Having followed and played Root for almost a year now, I highly suspect from a thematic perspective that the much balance-maligned Vagabond is absolutely meant to be the strongest ‘faction’ in Root. I realize some of the vagabonds are stronger than the others, but for simplicity, I’m going to treat him as a singular faction.
First off, what is the vagabond mechanically?
He’s a timer. The way his points escalate and the fact that he can only be mitigated, never ‘beaten’ times the game. Whether it’s killing all meeples or doing quests the vagabond WILL win the game unless someone else does first. While this applies to all of the factions, many of them require certain board conditions to score that are opposed directly by other player’s faction goals, the Vagabond does not.
He has no board presence. When you look at a ROOT board, you see Cats, Cats, Cats and one area with a lot of birds. This remains this way until mid game where there are TONS of cats in one corner and quite a few birds (or moles or lizards) in other areas. The vagabond isn’t easily noticed on the board and doesn’t raise alarms because he can co-exist with other factions either in the forest or in clearings.
He’s a force multiplier. The vagabond can give other factions much needed cards and help in other ways if allied (move armies around for example). If you are friends with him, he can help you a lot– but at the cost of helping him win the game.
He has ridiculous action economy potential. While the vagabond cannot be stopped from winning eventually, the core issue is that mid to late game, he can take a shocking amount of actions, especially if factions have built items and the Vagabond has created spaces for the other players by exploring ruins (many experienced vagabond players don’t do this). Once he gets an item, unless he’s extremely unlucky with an attack on his turn, he can basically never lose that item.
He punishes the heavy crafters. While the other factions may be scoring points by building stuff (looking at you Alliance), they are also making the Vagabond that much stronger. If players don’t pay attention and suddenly two of them built swords in the same turn– watch out world.
In fighting games like Virtua Fighter or Samurai Shodown, or miniature games like Warhammer 40K or Necromunda there is always imbalance and the designers have to decide what characters or factions are better than the others, because it’s nearly impossible to balance all the sides– so they must pick some to be stronger. They usually do this due to theme.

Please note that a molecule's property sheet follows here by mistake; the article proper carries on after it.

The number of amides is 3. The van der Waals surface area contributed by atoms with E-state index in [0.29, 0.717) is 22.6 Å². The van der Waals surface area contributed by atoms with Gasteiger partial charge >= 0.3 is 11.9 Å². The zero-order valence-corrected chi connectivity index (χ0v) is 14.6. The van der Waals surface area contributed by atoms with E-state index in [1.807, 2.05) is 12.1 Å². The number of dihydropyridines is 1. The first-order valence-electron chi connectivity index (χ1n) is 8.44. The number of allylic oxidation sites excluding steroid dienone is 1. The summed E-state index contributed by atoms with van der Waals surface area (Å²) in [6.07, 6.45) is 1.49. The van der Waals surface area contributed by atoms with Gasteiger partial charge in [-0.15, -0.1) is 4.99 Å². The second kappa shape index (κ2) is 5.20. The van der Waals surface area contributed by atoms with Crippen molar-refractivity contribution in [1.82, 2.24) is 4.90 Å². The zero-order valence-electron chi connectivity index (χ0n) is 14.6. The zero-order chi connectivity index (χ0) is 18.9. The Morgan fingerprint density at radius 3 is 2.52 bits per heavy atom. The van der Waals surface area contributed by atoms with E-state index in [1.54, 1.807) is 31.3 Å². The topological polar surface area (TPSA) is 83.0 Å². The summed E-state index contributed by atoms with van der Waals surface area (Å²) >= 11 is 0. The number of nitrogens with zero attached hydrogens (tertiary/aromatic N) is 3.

A great example is Ken and Ryu from Street Fighter. Ken is by far the strongest against the entire roster than Ryu is. However, Ryu is basically built to beat Ken.
In some cases, sometimes designers choose the factions with the most learning curve to be the strongest– IF the player is willing to put the time in to learn them. Izayoi from Blazblue Central Fiction is a good example– very difficult to play as a new player but in the hands of someone who has put the time in, probably the best character in the game. Akira from Virtua Fighter is a very difficult character to learn and use, and while VF has no tier list (it’s just that well designed), Akira is a good example of this.
The Vagabond is the most difficult faction to learn in Root with the most word-count in rules and very ticky-tacky. However, I would argue that rules mistakes with the Vagabond usually HELP the player of that faction rather than hurt them, which is different from the Alliance which needs all of the minutiae of their mechanics to work together for the win.
While there have been some tweaks to the Vagabond since the first printing, it’s nothing major DESPITE all the weeping and crying of players when they lose time and time again to the vagabond (especially Alliance players!). Why is this? THEME.
I think the designers very much want to have an extremely strong (strongest in fact) Vagabond faction thematically. The Vagabond is Yojimbo. Siegen Irako. Ryunosuke Tsukue. The man with No Name. Kibagami Jubei. Patrick Bateman. This is the essential protagonist (or antagonist in some cases) in the stories they inhabit. Bateman is literally trying to destroy people’s lives to draw attention to the absurdity of modern existence. Ryunosuke is so troubled by his past crimes and compartmentalized by society (literally and figuratively at the end of the film) that he just goes ahead and tries to kill EVERYONE. Yojimbo, Jubei and the man with no name waltz into control-machine factional conflicts and tip the balance so that the entire local system collapses onto itself. This is what the vagabond’s role is in Root– upset everyone else’s systems. If you ignore him, he wins. If you attack him, it’s usually to no advantage to your own faction and may even weaken you so you are at the mercy of the other factions. This is how it’s supposed to be.
I actually posted about Irako Siegen and ROOT on board game geek a while back after finding this quote while reading the Manga:
ALL of the other factions represent hierarchical societies and fixed class systems (yes, even the Covids and the Woodland Alliance). The vagabond, like Irako Siegen, is there to repudiated them ALL.
So, the next time you get your ass handed to you by the Tinker prancing around fulfilling quests and tinkering away or one of the psycho killer vagabonds wrecking the Lizard rabble for massive points and bitch about it to everyone: remember, it’s supposed to be that way.